As I prepared myself to head to the mosque that morning, I recalled the sermon I gave three days after the election. In November, the community was panicking. People regularly asked: “Sheikh Mustafa, is it time we leave this country?” One friend from the mosque told me sadly: “I can’t live anywhere else.” I told him that a Muslim prepares for the worst but hopes and prays for the best.
Islam teaches us that life is a test of obedience to God and I counselled my community to view Mr Trump’s election as a test of our patience: God wanted to see if we would endure this challenge, or fall into complaining and despair. Islam and the Quran teach us that when we encounter a challenge, we should try to benefit from it. The election, I hoped, could lead us to strive to be better as individuals and to improve society.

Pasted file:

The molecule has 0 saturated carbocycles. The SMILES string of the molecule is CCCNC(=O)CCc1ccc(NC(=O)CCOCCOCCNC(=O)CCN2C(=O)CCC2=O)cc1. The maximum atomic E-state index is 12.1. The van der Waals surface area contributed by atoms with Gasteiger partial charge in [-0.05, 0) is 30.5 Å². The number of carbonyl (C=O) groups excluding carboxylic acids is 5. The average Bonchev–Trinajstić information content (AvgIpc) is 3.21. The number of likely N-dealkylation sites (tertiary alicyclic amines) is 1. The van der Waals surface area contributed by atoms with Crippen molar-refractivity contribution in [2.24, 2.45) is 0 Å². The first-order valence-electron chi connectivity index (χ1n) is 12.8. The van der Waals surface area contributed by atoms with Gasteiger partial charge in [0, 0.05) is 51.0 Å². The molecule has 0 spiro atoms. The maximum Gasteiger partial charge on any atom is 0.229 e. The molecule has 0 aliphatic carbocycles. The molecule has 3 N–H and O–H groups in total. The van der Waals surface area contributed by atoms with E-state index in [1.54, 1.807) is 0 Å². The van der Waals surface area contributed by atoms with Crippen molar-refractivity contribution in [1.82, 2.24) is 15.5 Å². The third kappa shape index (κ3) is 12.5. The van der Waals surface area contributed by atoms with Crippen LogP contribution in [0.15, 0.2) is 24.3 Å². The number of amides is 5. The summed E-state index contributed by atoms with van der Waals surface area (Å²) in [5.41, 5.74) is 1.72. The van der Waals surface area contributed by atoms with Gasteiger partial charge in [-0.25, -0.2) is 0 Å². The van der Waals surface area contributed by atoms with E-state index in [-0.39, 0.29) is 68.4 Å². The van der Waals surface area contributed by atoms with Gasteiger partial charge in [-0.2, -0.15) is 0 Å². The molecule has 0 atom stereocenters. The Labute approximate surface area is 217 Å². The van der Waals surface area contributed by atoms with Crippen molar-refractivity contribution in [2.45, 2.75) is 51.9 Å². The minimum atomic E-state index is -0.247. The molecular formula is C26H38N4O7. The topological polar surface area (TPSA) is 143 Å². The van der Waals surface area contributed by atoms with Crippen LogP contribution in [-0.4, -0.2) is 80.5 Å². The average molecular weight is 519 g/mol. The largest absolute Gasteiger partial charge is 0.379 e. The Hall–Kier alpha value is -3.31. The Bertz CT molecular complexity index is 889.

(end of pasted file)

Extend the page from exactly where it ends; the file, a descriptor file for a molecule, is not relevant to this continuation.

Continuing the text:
Just a few hours after Mr Trump was inaugurated, I stood before a crowd of about 2,000 Muslims from all walks of life, young and old, native-born Americans and immigrants from some two dozen countries.
I reminded them that being a Muslim is about good character. We Muslims shouldn’t allow harsh words to get under our skin. We must not insult people who insult us because of our religion – and we must always be on our best behaviour.
A DEMOCRATIC SOCIETY relies on the contributions of its citizens in everything from launching technology companies to managing the PTA. Discrimination against an identity group in a democratic society is not just a violation of its dignity, it is a barrier to its contribution.